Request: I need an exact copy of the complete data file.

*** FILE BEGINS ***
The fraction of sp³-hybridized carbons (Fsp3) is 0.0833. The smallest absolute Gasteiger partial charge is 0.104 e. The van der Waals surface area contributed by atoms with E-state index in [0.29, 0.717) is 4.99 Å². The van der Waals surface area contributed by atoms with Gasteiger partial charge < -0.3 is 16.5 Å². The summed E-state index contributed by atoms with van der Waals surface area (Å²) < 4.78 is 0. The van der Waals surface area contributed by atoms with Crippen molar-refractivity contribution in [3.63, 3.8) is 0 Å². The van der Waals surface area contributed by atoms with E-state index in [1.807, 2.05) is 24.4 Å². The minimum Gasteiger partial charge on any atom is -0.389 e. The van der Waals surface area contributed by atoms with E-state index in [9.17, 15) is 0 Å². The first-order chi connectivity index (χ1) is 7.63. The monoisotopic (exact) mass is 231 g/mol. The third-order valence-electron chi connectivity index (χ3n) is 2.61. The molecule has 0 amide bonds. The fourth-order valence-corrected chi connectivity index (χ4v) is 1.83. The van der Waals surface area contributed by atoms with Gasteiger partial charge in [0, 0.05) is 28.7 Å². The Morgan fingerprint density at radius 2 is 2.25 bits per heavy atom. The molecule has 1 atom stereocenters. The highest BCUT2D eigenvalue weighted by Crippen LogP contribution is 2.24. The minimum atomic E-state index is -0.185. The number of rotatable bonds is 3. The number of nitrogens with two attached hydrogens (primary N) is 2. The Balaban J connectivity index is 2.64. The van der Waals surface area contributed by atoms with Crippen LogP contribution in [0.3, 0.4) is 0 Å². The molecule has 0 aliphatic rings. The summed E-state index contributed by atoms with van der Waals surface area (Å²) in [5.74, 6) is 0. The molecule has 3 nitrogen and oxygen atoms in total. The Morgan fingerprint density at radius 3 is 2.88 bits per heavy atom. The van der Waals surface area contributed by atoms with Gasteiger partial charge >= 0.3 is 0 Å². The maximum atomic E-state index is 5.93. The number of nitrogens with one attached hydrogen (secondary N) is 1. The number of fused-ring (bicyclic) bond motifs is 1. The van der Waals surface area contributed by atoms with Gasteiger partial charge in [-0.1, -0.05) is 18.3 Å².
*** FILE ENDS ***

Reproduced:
The fraction of sp³-hybridized carbons (Fsp3) is 0.0833. The smallest absolute Gasteiger partial charge is 0.104 e. The van der Waals surface area contributed by atoms with E-state index in [0.29, 0.717) is 4.99 Å². The van der Waals surface area contributed by atoms with Gasteiger partial charge < -0.3 is 16.5 Å². The summed E-state index contributed by atoms with van der Waals surface area (Å²) < 4.78 is 0. The van der Waals surface area contributed by atoms with Crippen molar-refractivity contribution in [3.63, 3.8) is 0 Å². The van der Waals surface area contributed by atoms with E-state index in [1.807, 2.05) is 24.4 Å². The minimum Gasteiger partial charge on any atom is -0.389 e. The van der Waals surface area contributed by atoms with E-state index in [9.17, 15) is 0 Å². The first-order chi connectivity index (χ1) is 7.63. The monoisotopic (exact) mass is 231 g/mol. The third-order valence-electron chi connectivity index (χ3n) is 2.61. The molecule has 0 amide bonds. The fourth-order valence-corrected chi connectivity index (χ4v) is 1.83. The van der Waals surface area contributed by atoms with Gasteiger partial charge in [0, 0.05) is 28.7 Å². The Morgan fingerprint density at radius 2 is 2.25 bits per heavy atom. The molecule has 1 atom stereocenters. The highest BCUT2D eigenvalue weighted by Crippen LogP contribution is 2.24. The minimum atomic E-state index is -0.185. The number of rotatable bonds is 3. The number of nitrogens with two attached hydrogens (primary N) is 2. The Balaban J connectivity index is 2.64. The van der Waals surface area contributed by atoms with Crippen LogP contribution in [0.3, 0.4) is 0 Å². The molecule has 0 aliphatic rings. The summed E-state index contributed by atoms with van der Waals surface area (Å²) in [5.74, 6) is 0. The molecule has 3 nitrogen and oxygen atoms in total. The Morgan fingerprint density at radius 3 is 2.88 bits per heavy atom. The van der Waals surface area contributed by atoms with Gasteiger partial charge >= 0.3 is 0 Å². The maximum atomic E-state index is 5.93. The number of nitrogens with one attached hydrogen (secondary N) is 1. The number of fused-ring (bicyclic) bond motifs is 1. The van der Waals surface area contributed by atoms with Gasteiger partial charge in [-0.1, -0.05) is 18.3 Å².